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ERIC Number: ED461809
Record Type: RIE
Publication Date: 2001-Aug
Pages: 19
Abstractor: N/A
The Occupational Possible Selves of Low-Income Women.
Robinson, Barbara S.; Davis, Kathleen L.
Low-income women, ages 18 to 59, attending basic adult education classes (DHS group) or community college development classes (DEV group) in rural East Tennessee, completed questionnaires examining their occupational possible selves and their locus of control. The two groups were compared as to their number of hoped-for and feared occupational selves; affective intensity and perceived likelihood of their most hoped-for self and their most feared self; presence of a role model for their most hoped-for self; self-initiated actions taken to achieve their most hoped-for self and avoid their most feared self; and their Spheres of Control scores. No significant differences existed between the groups in the number of hoped-for and feared selves generated nor in the total number of role models reported. Both groups reported more role models for feared selves than for hoped-for selves. Affective intensity for the most hoped-for self was significantly higher for the DEV group. No significant differences were found in affective intensity for feared selves. Both groups assessed likelihood of their most hoped-for selves higher than likelihood of their most feared selves, but the DEV group expressed significantly greater likelihood of achieving their most hoped-for self. Internal locus of control was a significant predictor of likelihood of the most hoped-for self, but there were no significant predictors of likelihood of the most feared self. Implications for professionals working with low-income women are discussed. (Contains 2 tables and 30 references.) (Author/SLD)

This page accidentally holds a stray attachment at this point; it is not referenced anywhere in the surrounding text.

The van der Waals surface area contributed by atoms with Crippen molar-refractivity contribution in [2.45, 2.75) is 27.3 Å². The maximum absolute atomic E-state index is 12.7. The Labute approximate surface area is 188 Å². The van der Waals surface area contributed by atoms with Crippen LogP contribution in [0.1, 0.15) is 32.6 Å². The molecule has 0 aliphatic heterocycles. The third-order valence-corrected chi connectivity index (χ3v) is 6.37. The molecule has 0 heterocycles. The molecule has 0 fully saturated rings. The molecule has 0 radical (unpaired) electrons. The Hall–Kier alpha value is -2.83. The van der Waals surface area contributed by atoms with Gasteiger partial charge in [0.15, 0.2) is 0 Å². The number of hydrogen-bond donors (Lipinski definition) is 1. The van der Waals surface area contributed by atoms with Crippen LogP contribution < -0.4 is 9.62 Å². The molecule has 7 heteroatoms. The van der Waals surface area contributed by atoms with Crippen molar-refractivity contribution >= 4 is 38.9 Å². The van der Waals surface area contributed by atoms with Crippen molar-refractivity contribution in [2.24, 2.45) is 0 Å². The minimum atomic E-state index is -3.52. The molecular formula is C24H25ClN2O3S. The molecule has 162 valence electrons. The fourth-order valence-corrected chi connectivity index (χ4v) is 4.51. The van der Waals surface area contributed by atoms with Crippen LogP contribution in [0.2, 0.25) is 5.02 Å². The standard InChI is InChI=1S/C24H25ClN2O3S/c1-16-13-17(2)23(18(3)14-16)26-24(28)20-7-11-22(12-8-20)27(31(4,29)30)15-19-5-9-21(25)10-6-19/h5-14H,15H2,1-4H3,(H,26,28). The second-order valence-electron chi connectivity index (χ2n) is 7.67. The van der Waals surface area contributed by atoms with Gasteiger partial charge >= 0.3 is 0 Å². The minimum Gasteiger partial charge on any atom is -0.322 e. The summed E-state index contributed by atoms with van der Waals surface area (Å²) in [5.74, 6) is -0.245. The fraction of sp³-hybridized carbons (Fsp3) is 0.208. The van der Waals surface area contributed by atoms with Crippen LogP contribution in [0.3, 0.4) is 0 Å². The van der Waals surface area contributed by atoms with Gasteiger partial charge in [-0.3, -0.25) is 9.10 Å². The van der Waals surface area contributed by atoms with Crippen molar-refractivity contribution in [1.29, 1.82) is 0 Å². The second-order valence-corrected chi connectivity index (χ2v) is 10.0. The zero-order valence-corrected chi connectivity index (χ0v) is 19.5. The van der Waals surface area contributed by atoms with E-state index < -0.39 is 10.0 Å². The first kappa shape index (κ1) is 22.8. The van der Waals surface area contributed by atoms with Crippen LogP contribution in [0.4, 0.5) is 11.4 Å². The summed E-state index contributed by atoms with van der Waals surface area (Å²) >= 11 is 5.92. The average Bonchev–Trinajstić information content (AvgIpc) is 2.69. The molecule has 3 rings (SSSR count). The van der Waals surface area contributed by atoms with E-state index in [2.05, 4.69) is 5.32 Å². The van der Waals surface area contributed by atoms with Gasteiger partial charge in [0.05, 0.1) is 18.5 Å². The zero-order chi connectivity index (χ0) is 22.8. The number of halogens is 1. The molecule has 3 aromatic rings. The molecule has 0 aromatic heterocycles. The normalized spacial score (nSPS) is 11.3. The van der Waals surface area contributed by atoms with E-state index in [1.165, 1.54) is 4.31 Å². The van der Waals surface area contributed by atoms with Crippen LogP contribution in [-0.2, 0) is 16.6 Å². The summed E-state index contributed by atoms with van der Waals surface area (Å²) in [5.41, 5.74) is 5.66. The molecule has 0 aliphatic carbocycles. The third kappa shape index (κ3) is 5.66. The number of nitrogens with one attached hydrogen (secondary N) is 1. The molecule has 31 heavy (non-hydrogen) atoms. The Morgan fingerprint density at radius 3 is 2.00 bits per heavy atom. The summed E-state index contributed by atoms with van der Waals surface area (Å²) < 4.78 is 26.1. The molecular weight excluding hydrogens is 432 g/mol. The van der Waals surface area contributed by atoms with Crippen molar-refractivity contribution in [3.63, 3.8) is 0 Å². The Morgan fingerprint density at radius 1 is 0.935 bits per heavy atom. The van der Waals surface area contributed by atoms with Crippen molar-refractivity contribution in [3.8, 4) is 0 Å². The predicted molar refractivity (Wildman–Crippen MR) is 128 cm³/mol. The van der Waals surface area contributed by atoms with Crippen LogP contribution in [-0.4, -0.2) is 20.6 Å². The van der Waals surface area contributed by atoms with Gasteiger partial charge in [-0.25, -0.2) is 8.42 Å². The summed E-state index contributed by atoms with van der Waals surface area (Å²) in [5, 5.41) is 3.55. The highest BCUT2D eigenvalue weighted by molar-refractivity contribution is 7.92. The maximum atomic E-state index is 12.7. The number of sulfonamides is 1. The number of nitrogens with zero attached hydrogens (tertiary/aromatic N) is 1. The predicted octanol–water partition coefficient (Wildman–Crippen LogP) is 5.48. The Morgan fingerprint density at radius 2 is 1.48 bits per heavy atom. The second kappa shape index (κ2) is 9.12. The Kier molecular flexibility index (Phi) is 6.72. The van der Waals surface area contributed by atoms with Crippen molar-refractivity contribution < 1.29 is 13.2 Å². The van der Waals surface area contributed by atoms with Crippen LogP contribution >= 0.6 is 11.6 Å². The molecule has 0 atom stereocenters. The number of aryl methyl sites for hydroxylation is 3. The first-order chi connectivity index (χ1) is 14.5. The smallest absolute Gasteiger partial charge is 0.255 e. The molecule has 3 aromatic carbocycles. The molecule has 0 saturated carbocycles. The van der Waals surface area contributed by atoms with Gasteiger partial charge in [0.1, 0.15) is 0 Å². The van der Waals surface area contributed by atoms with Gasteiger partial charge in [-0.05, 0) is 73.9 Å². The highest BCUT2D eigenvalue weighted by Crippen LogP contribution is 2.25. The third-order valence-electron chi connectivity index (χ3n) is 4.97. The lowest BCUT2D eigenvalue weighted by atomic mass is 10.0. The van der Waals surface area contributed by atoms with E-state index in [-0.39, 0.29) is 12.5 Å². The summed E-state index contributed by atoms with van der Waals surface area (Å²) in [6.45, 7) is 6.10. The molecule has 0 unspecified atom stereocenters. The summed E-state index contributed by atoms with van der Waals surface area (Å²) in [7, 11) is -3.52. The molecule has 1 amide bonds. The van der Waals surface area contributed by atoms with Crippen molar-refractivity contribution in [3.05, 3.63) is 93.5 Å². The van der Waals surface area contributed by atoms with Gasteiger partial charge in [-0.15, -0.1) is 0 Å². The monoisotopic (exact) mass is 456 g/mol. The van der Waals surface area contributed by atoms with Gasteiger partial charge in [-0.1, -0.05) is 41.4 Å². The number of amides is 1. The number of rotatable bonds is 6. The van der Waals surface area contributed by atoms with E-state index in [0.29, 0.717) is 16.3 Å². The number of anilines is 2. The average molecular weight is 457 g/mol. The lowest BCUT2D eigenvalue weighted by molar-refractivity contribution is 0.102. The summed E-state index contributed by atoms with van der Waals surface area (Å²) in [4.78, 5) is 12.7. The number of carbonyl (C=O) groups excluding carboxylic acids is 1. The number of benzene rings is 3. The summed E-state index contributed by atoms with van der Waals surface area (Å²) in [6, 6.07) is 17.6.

Publication Type: Reports - Research; Speeches/Meeting Papers
Education Level: N/A
Audience: N/A
Language: English
Sponsor: N/A
Authoring Institution: N/A
Grant or Contract Numbers: N/A
Note: Paper presented at the Annual Meeting of the American Psychological Association (109th, San Francisco, CA, August 24-28, 2001).